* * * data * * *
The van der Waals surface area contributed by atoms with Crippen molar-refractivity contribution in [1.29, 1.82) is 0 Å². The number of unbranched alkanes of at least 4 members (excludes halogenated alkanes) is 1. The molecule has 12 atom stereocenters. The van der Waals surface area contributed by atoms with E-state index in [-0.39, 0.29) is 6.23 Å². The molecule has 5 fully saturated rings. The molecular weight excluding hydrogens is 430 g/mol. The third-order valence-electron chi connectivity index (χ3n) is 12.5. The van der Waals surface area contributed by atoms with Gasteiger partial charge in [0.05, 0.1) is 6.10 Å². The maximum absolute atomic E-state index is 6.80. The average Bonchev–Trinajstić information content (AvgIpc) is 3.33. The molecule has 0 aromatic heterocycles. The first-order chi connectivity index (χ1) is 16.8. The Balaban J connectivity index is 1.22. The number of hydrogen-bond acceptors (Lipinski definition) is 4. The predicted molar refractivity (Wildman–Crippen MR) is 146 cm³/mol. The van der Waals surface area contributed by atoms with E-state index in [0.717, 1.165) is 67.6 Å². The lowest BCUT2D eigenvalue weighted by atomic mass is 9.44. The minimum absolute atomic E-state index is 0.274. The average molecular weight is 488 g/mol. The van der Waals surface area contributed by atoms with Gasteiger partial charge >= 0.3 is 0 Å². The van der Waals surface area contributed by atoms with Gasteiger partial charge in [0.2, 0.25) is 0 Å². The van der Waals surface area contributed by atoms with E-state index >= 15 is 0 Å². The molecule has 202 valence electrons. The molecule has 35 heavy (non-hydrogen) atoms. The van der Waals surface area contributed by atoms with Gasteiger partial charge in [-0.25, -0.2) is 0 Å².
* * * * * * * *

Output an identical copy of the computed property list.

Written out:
The van der Waals surface area contributed by atoms with Crippen molar-refractivity contribution in [1.29, 1.82) is 0 Å². The number of unbranched alkanes of at least 4 members (excludes halogenated alkanes) is 1. The molecule has 12 atom stereocenters. The van der Waals surface area contributed by atoms with E-state index in [-0.39, 0.29) is 6.23 Å². The molecule has 5 fully saturated rings. The molecular weight excluding hydrogens is 430 g/mol. The third-order valence-electron chi connectivity index (χ3n) is 12.5. The van der Waals surface area contributed by atoms with Gasteiger partial charge in [0.05, 0.1) is 6.10 Å². The maximum absolute atomic E-state index is 6.80. The average Bonchev–Trinajstić information content (AvgIpc) is 3.33. The molecule has 0 aromatic heterocycles. The first-order chi connectivity index (χ1) is 16.8. The Balaban J connectivity index is 1.22. The number of hydrogen-bond acceptors (Lipinski definition) is 4. The predicted molar refractivity (Wildman–Crippen MR) is 146 cm³/mol. The van der Waals surface area contributed by atoms with E-state index in [0.717, 1.165) is 67.6 Å². The lowest BCUT2D eigenvalue weighted by atomic mass is 9.44. The minimum absolute atomic E-state index is 0.274. The average molecular weight is 488 g/mol. The van der Waals surface area contributed by atoms with Gasteiger partial charge >= 0.3 is 0 Å². The van der Waals surface area contributed by atoms with Gasteiger partial charge in [0.2, 0.25) is 0 Å². The van der Waals surface area contributed by atoms with E-state index >= 15 is 0 Å². The molecule has 202 valence electrons. The molecule has 35 heavy (non-hydrogen) atoms. The van der Waals surface area contributed by atoms with Gasteiger partial charge in [-0.25, -0.2) is 0 Å².